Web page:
Anne: Welcome to Betrayal Trauma Recovery, this is Anne. I have Chaena Hollist on the show today. She is a licensed masters social worker, minister, personal growth strategist, and speaker. She is committed to decreasing the number of people walking around wounded in the world, so we have very similar missions and I’m so excited to talk to her. As a transformational teacher and mentor Chaena helps people heal intentionally after brokenness and betrayal so they can manifest the life and relationships they desire and deserve. Her clients appreciate her personable and practical approach to helping them extract wisdom from their wounds and passionately pursue their purpose. Chaena is a graduate of the University of Texas at Arlington where she earned a Bachelors in social work as well as her Masters of Science in social work, and has many years of experience in the fields of mental health and trauma recovery.
Movements Like Me-Too Can Enable Reform
As a survivor of sexual abuse as a child and acquaintance rape as an adult, Chaena knows first-hand how it feels to walk around wounded in the fog of betrayal. Today, as a transformed woman she has passion to help other people reclaim their significance and reach their highest potential. Chaena loves to sing and snuggle up to a good television show. She strives to live a lifestyle focused on creating impact and creating memories. Her favorite memories to create are the ones that involve her husband and best friend, Prince Hollist and their two beautiful children. Welcome to Betrayal Trauma Recovery, Chaena. Chaena: Oh my gosh, thank you so much for having me. I’m really excited to be here.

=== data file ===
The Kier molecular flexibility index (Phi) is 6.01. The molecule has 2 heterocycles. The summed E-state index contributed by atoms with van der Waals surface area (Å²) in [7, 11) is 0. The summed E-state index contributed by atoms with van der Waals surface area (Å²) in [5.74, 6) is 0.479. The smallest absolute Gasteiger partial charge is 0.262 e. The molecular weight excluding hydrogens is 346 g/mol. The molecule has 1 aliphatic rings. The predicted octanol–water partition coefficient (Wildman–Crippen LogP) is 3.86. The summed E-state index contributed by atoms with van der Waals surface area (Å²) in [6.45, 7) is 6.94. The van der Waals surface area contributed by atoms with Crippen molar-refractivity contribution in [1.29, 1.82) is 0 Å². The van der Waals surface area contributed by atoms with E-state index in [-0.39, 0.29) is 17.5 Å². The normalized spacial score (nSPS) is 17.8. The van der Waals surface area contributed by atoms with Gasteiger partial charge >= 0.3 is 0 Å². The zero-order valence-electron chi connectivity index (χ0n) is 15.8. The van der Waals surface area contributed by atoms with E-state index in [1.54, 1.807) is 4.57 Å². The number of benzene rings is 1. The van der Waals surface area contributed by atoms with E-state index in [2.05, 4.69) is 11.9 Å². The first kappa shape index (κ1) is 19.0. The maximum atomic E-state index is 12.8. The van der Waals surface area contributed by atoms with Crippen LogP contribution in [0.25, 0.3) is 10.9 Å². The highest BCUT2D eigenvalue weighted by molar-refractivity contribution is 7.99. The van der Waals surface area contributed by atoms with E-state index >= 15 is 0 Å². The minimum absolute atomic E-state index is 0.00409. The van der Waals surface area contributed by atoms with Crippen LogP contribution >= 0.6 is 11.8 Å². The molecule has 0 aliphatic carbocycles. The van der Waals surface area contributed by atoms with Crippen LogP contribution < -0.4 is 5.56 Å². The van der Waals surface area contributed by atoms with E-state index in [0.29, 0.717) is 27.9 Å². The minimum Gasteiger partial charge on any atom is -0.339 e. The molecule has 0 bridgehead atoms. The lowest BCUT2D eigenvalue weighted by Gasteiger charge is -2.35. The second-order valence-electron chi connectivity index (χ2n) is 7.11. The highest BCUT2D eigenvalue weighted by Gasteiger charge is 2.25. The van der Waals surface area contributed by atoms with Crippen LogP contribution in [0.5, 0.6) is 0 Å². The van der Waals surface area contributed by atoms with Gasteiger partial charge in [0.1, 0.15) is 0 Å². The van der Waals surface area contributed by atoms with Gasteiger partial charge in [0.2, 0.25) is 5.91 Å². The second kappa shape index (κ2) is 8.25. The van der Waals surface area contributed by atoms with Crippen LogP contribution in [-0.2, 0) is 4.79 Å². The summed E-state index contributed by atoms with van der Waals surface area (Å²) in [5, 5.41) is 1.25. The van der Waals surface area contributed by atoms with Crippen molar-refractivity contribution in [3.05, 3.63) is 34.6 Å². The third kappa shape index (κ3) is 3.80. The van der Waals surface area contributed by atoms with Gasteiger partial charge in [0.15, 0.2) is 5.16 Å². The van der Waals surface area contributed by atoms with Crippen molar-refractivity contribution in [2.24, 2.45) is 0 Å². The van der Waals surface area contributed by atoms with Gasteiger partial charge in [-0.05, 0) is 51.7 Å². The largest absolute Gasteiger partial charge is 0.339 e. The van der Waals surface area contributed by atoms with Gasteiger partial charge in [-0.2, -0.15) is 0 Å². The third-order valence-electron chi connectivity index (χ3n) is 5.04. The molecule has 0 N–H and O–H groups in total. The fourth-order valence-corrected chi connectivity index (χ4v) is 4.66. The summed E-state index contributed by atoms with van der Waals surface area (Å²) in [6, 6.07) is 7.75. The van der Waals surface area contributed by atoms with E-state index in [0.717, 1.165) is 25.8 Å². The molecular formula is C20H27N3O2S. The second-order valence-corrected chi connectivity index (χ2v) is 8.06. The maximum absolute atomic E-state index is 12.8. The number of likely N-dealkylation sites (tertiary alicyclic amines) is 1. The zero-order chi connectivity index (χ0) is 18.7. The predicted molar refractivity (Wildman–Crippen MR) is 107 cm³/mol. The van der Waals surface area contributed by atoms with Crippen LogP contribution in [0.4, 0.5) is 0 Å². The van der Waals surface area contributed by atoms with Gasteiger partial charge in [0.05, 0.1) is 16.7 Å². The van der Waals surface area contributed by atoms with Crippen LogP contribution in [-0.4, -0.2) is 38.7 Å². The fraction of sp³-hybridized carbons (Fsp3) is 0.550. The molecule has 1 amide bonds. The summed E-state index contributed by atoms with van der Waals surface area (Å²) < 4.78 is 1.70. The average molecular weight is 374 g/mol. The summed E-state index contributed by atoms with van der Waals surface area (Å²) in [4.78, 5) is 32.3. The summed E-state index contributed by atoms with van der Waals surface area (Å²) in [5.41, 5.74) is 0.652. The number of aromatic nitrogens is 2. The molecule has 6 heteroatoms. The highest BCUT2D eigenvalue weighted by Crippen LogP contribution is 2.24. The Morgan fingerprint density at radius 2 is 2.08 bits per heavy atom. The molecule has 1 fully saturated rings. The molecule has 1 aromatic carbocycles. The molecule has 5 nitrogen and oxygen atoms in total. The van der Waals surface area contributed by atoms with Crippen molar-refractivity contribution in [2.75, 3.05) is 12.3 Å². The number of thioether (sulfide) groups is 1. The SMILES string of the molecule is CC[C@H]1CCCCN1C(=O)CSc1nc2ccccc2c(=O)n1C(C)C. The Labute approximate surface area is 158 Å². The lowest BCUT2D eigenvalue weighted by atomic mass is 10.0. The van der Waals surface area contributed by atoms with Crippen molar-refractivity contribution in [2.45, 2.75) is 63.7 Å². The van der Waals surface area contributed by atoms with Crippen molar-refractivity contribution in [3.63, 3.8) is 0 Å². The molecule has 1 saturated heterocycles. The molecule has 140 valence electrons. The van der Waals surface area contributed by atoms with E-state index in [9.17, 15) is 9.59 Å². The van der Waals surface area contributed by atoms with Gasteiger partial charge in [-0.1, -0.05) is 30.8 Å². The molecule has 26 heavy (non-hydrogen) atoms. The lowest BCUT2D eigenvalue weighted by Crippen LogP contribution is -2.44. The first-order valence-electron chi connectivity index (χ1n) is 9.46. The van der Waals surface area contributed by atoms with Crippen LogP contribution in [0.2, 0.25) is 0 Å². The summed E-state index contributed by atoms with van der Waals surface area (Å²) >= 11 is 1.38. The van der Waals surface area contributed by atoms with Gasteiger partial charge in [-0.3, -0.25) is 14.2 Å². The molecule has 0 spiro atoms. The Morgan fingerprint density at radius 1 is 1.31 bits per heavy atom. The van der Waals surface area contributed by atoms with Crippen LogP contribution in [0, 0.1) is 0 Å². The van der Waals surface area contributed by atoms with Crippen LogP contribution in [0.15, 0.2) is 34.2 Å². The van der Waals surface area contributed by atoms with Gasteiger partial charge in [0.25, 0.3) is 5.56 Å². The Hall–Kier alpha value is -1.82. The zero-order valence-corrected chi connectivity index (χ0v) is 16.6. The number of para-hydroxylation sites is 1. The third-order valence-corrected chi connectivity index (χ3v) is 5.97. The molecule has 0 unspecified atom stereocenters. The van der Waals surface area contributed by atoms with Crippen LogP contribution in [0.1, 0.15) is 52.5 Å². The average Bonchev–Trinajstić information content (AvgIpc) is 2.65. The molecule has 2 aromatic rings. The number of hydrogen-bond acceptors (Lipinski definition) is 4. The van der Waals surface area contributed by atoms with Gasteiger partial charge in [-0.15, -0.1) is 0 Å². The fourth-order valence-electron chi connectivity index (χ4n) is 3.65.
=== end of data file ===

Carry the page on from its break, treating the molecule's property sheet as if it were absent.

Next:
Women Can Be Believed Within This Me-Too Climate
Anne: When I started reading your book I was so impressed and immediately interested in your story. You touch on some deeply painful and personal stories in your book and I know it took a lot of courage to write and publish it. What prompted you to write your book? Chaena: It actually has been something that I’ve thought about off and on actually, throughout my life, but honestly what prompted me to go ahead and bite the bullet was the expansion of the Me-Too Movement I believe. Just seeing so many women’s stories of men in power betraying them. Women in their lives, whether it was within the family, within acquaintances and friendships, at school at work, I’m seeing more and more often women that are dealing with being violated and betrayed within relationship. As I was hearing more and more women’s stories I started to really see that: Wow, there is a lot of women that are dealing with the pain and dealing with their wounds and for so long have kept it to themselves and are now feeling embolden and empowered to share their stories. But what have they done with themselves and their wounds and their healing process, because the focus was on the men a lot as the Me-Too Movement was growing and exposing these men in power.